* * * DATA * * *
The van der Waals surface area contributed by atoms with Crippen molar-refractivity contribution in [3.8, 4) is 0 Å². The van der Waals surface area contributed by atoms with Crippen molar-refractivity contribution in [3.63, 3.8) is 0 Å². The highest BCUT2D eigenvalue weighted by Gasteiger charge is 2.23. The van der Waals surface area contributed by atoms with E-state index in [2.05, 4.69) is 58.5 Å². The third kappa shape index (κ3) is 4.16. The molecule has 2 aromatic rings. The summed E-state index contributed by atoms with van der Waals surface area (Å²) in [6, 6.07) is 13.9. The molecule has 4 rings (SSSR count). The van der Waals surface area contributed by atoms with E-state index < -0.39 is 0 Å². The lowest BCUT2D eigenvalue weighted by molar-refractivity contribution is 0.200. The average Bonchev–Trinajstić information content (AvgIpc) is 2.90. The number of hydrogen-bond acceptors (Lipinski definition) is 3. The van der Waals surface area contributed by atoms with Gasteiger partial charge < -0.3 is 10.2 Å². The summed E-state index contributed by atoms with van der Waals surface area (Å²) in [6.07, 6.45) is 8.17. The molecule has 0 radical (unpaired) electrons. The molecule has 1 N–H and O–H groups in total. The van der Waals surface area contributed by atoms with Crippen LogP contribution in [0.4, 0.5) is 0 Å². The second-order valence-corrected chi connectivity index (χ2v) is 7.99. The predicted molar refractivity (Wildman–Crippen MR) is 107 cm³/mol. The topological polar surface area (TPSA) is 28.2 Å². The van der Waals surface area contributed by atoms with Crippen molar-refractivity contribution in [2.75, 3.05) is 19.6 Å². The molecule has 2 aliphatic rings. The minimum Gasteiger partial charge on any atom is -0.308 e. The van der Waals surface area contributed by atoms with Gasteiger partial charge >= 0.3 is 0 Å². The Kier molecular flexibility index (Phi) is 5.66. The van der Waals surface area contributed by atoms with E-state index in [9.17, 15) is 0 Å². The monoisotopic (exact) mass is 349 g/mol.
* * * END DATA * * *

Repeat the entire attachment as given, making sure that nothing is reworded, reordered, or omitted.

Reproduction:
The van der Waals surface area contributed by atoms with Crippen molar-refractivity contribution in [3.8, 4) is 0 Å². The van der Waals surface area contributed by atoms with Crippen molar-refractivity contribution in [3.63, 3.8) is 0 Å². The highest BCUT2D eigenvalue weighted by Gasteiger charge is 2.23. The van der Waals surface area contributed by atoms with E-state index in [2.05, 4.69) is 58.5 Å². The third kappa shape index (κ3) is 4.16. The molecule has 2 aromatic rings. The summed E-state index contributed by atoms with van der Waals surface area (Å²) in [6, 6.07) is 13.9. The molecule has 4 rings (SSSR count). The van der Waals surface area contributed by atoms with E-state index < -0.39 is 0 Å². The lowest BCUT2D eigenvalue weighted by molar-refractivity contribution is 0.200. The average Bonchev–Trinajstić information content (AvgIpc) is 2.90. The number of hydrogen-bond acceptors (Lipinski definition) is 3. The van der Waals surface area contributed by atoms with Gasteiger partial charge < -0.3 is 10.2 Å². The summed E-state index contributed by atoms with van der Waals surface area (Å²) in [6.07, 6.45) is 8.17. The molecule has 0 radical (unpaired) electrons. The molecule has 1 N–H and O–H groups in total. The van der Waals surface area contributed by atoms with Crippen LogP contribution in [0.4, 0.5) is 0 Å². The second-order valence-corrected chi connectivity index (χ2v) is 7.99. The predicted molar refractivity (Wildman–Crippen MR) is 107 cm³/mol. The topological polar surface area (TPSA) is 28.2 Å². The van der Waals surface area contributed by atoms with Crippen molar-refractivity contribution in [2.75, 3.05) is 19.6 Å². The molecule has 2 aliphatic rings. The minimum Gasteiger partial charge on any atom is -0.308 e. The van der Waals surface area contributed by atoms with Gasteiger partial charge >= 0.3 is 0 Å². The Kier molecular flexibility index (Phi) is 5.66. The van der Waals surface area contributed by atoms with E-state index in [9.17, 15) is 0 Å². The monoisotopic (exact) mass is 349 g/mol.